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Constipation is common in Western societies, accounting for 2.5 million-physician visits/year in the US. Since many factors predisposing to constipation are also risk factors for cardiovascular disease, we hypothesized that constipation may be associated with increased risk of cardiovascular events.
We conducted a secondary analysis in 93,676 women enrolled in the observational arm of the Women’s Health Initiative. Constipation was evaluated at baseline by a self-administered questionnaire. Estimates of the risk of cardiovascular events (cumulative endpoint including mortality from coronary heart disease, myocardial infarction, angina, coronary revascularization, stroke and transient ischemic attack) were derived from Cox proportional hazards models adjusted for demographics, risk factors and other clinical variables (median follow-up: 6.9 years).
The analysis included 73,047 women. Constipation was associated with increased age, African American and Hispanic descent, smoking, diabetes, high cholesterol, family history of myocardial infarction, hypertension, obesity, lower physical activity levels, lower fiber intake, and depression. Women with moderate and severe constipation experienced more cardiovascular events (14.2 and 19.1 events/1000 person-years, respectively) compared to women with no constipation (9.6/1000 person-years). After adjustment for demographics, risk factors, dietary factors, medications, frailty and other psychological variables, constipation was no longer associated with an increased risk of cardiovascular events except for the severe constipation group, which had a 23% higher risk of cardiovascular events.
In postmenopausal women, constipation is a marker for cardiovascular risk factors and increased cardiovascular risk. Since constipation is easily assessed, it may be a helpful tool to identify women with increased cardiovascular risk.
Constipation is common in Western societies, the prevalence varying between 2 and 28% depending on the definition adopted. [1–5] Between 1958–1986, constipation accounted for 2.5 million-physician visits/year in the United States, but this number has doubled over the last decade, especially in women and in the elderly, leading to considerable utilization of health-care resources with costs estimated to reach $6.9 billion. Nevertheless, constipation has received limited attention in the modern scientific literature and its etiology and physiopathology are still poorly understood.[8, 9] On the contrary, in the 19th century constipation was considered “the disease of diseases”  and the notion of its dangerous consequences dates back to the 16th century BC, when an Egyptian papyrus presented for the first time the notion of poisoning of the body by substances produced from decomposing waste in the intestine. In both Ayurvedic and Chinese medicine there is the belief that constipation may cause serious diseases and bowel purgation has been a mainstay of medical therapy for centuries.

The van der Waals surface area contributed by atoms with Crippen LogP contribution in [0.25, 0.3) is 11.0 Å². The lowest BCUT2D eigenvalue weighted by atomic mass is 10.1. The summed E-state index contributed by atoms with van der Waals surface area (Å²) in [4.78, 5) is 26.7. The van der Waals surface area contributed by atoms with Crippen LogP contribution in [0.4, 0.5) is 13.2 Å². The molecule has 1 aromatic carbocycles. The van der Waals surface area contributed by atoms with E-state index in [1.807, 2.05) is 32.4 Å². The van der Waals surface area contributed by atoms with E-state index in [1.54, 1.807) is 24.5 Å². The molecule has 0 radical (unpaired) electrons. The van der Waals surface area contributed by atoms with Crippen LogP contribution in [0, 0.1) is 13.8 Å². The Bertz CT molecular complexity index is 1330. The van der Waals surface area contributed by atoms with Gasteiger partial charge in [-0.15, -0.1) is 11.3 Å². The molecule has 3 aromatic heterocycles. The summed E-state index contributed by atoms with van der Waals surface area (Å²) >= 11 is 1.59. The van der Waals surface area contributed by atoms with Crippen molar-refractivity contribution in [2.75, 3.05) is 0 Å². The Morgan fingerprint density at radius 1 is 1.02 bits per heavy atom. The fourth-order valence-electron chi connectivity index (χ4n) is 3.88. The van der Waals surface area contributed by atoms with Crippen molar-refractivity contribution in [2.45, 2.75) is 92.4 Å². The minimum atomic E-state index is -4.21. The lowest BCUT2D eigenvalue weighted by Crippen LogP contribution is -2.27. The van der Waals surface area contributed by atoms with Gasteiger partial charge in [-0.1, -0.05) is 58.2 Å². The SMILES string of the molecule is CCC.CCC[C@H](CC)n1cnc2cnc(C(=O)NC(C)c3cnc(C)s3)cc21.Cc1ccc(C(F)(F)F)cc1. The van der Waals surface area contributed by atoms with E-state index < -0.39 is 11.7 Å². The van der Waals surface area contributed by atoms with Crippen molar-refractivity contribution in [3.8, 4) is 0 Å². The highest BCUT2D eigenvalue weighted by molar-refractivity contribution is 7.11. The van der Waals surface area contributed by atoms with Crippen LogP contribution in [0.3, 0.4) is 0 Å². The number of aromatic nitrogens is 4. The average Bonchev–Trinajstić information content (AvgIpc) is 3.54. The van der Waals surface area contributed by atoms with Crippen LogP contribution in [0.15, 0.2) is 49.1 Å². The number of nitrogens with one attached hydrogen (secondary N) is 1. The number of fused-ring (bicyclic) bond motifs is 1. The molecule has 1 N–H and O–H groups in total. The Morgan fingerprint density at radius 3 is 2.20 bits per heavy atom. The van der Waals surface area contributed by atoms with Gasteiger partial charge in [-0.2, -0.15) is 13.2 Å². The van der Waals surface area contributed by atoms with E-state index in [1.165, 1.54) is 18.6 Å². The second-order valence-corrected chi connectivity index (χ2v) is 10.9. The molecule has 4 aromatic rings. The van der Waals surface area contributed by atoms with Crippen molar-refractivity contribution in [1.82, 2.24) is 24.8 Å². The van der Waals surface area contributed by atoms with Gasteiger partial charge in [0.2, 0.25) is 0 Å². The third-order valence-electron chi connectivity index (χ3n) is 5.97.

To date, there is limited information about the possible connection between constipation and chronic conditions, including cardiovascular disease. In cross-sectional studies, constipation has been linked with age and female gender; [1, 3, 4, 13, 14] use of non-steroid anti-inflammatory drugs, aspirin and other medications;[13, 15] diabetes;  lack of physical exercise [3, 16], and with race, low socio-economic status, and low education level.[1–4, 17] Multiple studies have associated constipation with low fiber intake, [14, 16, 18, 19] and some trials have shown that adding fiber to specific diets improves bowel function.[20, 21]
Since many of the factors that have been associated with constipation are also risk factors for cardiovascular disease, we hypothesized that women with symptoms of constipation may be at higher risk for cardiovascular events. The Women’s Health Initiative (WHI) provided an ideal population to test this hypothesis, both because constipation is more frequent in older women, and because of the high quality of cardiovascular outcome ascertainment.
The WHI consisted of a set of randomized clinical trials and an observational study.  The observational study was a large prospective cohort study conducted in 93,676 postmenopausal women ineligible or unwilling to participate in the WHI clinical trials. Recruitment (1994–1998) was conducted through mailings to eligible women from large mailing lists. The duration of follow-up was between 6 and 10 years, depending on when women enrolled in the study. In order to be eligible, women had to be 50 to 79 years old, postmenopausal, willing to provide written informed consent, and planning to be resident in the study recruitment area for at least 3 years following enrollment. Exclusion criteria included medical conditions predictive of a survival time of less than 3 years, conditions inconsistent with study participation such as alcoholism, drug dependency, mental illnesses, and dementia, and participation in another randomized controlled clinical trial.
Participants in the observational study had a baseline visit that included physical measurements (height, weight, blood pressure, heart rate, waist and hip circumferences), collection of blood specimens, a medication/supplement inventory, and completion of questionnaires related to medical history, family history, reproductive history, lifestyle/behavioral factors, and quality of life. Routine follow-up activities consisted of mailings sent annually and a visit 3 years after enrollment to update selected baseline data and obtain additional risk factor data. The annual mailing included a medical history update and questionnaires about lifestyle habits, demographics, hormone therapy, dietary habits, and psychosocial variables. However, except for the medical history update, such information was not collected at each year of follow-up. For internal consistency, we used only baseline variables for this analysis.